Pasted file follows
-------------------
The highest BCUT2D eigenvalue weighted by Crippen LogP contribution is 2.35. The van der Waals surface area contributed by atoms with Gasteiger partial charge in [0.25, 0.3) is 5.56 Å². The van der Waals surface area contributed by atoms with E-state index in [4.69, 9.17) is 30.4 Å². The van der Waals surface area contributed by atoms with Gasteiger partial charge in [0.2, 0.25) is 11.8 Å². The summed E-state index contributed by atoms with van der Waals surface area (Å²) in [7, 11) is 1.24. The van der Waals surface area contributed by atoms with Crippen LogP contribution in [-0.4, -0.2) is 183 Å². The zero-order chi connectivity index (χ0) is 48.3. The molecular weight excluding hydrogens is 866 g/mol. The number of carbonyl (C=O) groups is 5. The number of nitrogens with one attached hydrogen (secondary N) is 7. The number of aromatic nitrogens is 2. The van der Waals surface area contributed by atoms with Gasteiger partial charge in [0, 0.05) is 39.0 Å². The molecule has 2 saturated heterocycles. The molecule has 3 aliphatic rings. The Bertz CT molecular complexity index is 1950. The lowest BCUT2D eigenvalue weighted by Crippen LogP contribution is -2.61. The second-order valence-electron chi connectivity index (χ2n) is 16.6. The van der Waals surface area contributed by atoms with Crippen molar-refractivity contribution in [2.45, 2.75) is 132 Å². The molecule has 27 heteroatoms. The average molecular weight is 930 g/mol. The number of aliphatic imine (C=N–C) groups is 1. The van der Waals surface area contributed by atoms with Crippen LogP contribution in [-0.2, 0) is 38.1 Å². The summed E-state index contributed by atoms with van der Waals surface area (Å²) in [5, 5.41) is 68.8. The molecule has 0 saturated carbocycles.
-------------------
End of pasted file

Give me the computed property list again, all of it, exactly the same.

The highest BCUT2D eigenvalue weighted by Crippen LogP contribution is 2.35. The van der Waals surface area contributed by atoms with Gasteiger partial charge in [0.25, 0.3) is 5.56 Å². The van der Waals surface area contributed by atoms with E-state index in [4.69, 9.17) is 30.4 Å². The van der Waals surface area contributed by atoms with Gasteiger partial charge in [0.2, 0.25) is 11.8 Å². The summed E-state index contributed by atoms with van der Waals surface area (Å²) in [7, 11) is 1.24. The van der Waals surface area contributed by atoms with Crippen LogP contribution in [-0.4, -0.2) is 183 Å². The zero-order chi connectivity index (χ0) is 48.3. The molecular weight excluding hydrogens is 866 g/mol. The number of carbonyl (C=O) groups is 5. The number of nitrogens with one attached hydrogen (secondary N) is 7. The number of aromatic nitrogens is 2. The van der Waals surface area contributed by atoms with Gasteiger partial charge in [0, 0.05) is 39.0 Å². The molecule has 2 saturated heterocycles. The molecule has 3 aliphatic rings. The Bertz CT molecular complexity index is 1950. The lowest BCUT2D eigenvalue weighted by Crippen LogP contribution is -2.61. The second-order valence-electron chi connectivity index (χ2n) is 16.6. The van der Waals surface area contributed by atoms with Crippen molar-refractivity contribution in [2.45, 2.75) is 132 Å². The molecule has 27 heteroatoms. The average molecular weight is 930 g/mol. The number of aliphatic imine (C=N–C) groups is 1. The van der Waals surface area contributed by atoms with Crippen LogP contribution in [-0.2, 0) is 38.1 Å². The summed E-state index contributed by atoms with van der Waals surface area (Å²) in [5, 5.41) is 68.8. The molecule has 0 saturated carbocycles.